There are oral, capsule type medications in development but so far nothing has proved to be a success.

“Research does not suggest any of the pharmaceutical companies have managed to develop anything viable yet.”

Advantages of Using Oral Appliances for Sleep Apnea

Mouthpieces offer several advantages over other treatments for sleep apnea. One of the biggest advantages is they can work incredibly well. Another is there is no need for a prescription.

Needless to say, a good mouthpiece is cheaper and safer than sleep apnea surgery. Most people with mild OSA would prefer to use a mouthpiece instead of going under the knife. Oral appliances of this type are cheaper than CPAP treatment too.

However, most of the advantages a mouthpiece provides are similar to those of other sleep apnea treatments:

Allows you to sleep better and wake up feeling refreshed

Prevents snoring that may disturb other people

Reduces the likelihood of headaches, memory problems, mental fog, and other symptoms of sleep apnea.

Disadvantages of Using Oral Devices for Sleep Apnea

Although using a mouthpiece is one of the best ways to control mild to moderate sleep apnea, the pros are accompanied by some cons. Drooling is one of them.

However, although this is a problem that can never be ruled out, drooling is less likely when you use a good quality sleep apnea mouthpiece.

Using an oral device to control sleep apnea may also entail mild to moderate discomfort. Especially during the first few weeks of use. It’s usually a temporary thing, so perhaps it’s appropriate to call this a teething problem.

The first thing to know is it may take a few nights to get used to sleeping with the device in your mouth. It involves an alien sensation but most people are quick to adjust and the benefits more than make the transition period worthwhile.

Some MAD users find they wake up with a headache and/or pain in the muscles around the jaw. Again, should they occur, reactions of this nature are usually short-lived. You could compare it to breaking in a new pair of shoes.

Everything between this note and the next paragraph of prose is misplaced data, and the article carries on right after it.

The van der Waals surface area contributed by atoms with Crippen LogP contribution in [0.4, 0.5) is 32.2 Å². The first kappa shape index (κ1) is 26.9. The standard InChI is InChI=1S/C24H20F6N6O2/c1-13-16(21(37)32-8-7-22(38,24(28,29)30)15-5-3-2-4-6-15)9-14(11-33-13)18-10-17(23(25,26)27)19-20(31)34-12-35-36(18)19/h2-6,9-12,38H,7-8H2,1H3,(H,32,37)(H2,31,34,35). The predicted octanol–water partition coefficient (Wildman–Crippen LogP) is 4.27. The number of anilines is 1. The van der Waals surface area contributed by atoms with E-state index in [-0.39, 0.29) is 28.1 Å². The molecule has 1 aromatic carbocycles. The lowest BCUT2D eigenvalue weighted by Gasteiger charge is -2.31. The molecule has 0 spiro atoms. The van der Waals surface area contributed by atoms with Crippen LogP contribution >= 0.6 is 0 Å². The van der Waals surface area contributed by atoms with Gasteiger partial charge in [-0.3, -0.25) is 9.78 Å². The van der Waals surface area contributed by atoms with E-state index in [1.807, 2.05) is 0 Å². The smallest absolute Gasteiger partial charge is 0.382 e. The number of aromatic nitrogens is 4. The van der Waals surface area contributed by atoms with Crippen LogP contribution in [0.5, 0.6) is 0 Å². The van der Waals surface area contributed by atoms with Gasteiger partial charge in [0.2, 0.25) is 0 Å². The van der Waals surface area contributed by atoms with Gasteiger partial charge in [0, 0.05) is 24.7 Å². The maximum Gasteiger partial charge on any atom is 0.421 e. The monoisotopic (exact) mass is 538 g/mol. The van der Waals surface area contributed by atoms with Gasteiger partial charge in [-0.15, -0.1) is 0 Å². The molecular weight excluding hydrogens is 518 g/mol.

It’s not unheard of for new MAD users to find sleeping with a mouthpiece causes their teeth to feel a little sensitive. This is usually a temporary problem too but, if you have sleep apnea and are considering using a MAD, you need to have strong teeth.

If you have gum disease or frontal crowns, your teeth may not be able to take the strain.

Needless to say, the other disadvantage is you cannot use a MAD if you have dentures. Nor can you use one if you wear a retainer or braces at night.

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Other Solutions and Sleep Apnea Devices

Using a mouthpiece is one of the most popular ways to control sleep apnea but it’s not the only option. The most obvious one is CPAP. We’ve mentioned this type of treatment several times in this article already, so let’s take a look at that first.


CPAP! It sounds like a good name for a rapper, doesn’t it? The name is actually an acronym. It stands for continuous positive airway pressure.

CPAP treatment consists of three things: a machine that pumps air, a face mask, and a piece of tubing to connect them.

After you switch it on, the machine pumps a continuous flow of air. This enters the nose or mouth via the mask, pressurizing the airway.

Although it’s not severe, the pressure is sufficient to keep the airway open by preventing the soft flesh in and around the throat from sagging during sleep. You could compare it to the way a light breeze opens up a windsock and causes it to retain a tube-like state.

Because the incoming flow of air is constant, the lungs have to produce enough pressure to overcome it every time they exhale. This means the pressure in the airway is generally marginally greater when breathing out, giving the soft flesh no opportunity to sag.

CPAP is tremendously effective. The researchers that called it the gold standard were not wrong. However, some people find it difficult or uncomfortable to sleep in a mask. It’s also worth noting a minority of people don’t respond well to the treatment, meaning their doctor will need to suggest alternative options instead.

Pillow Positioning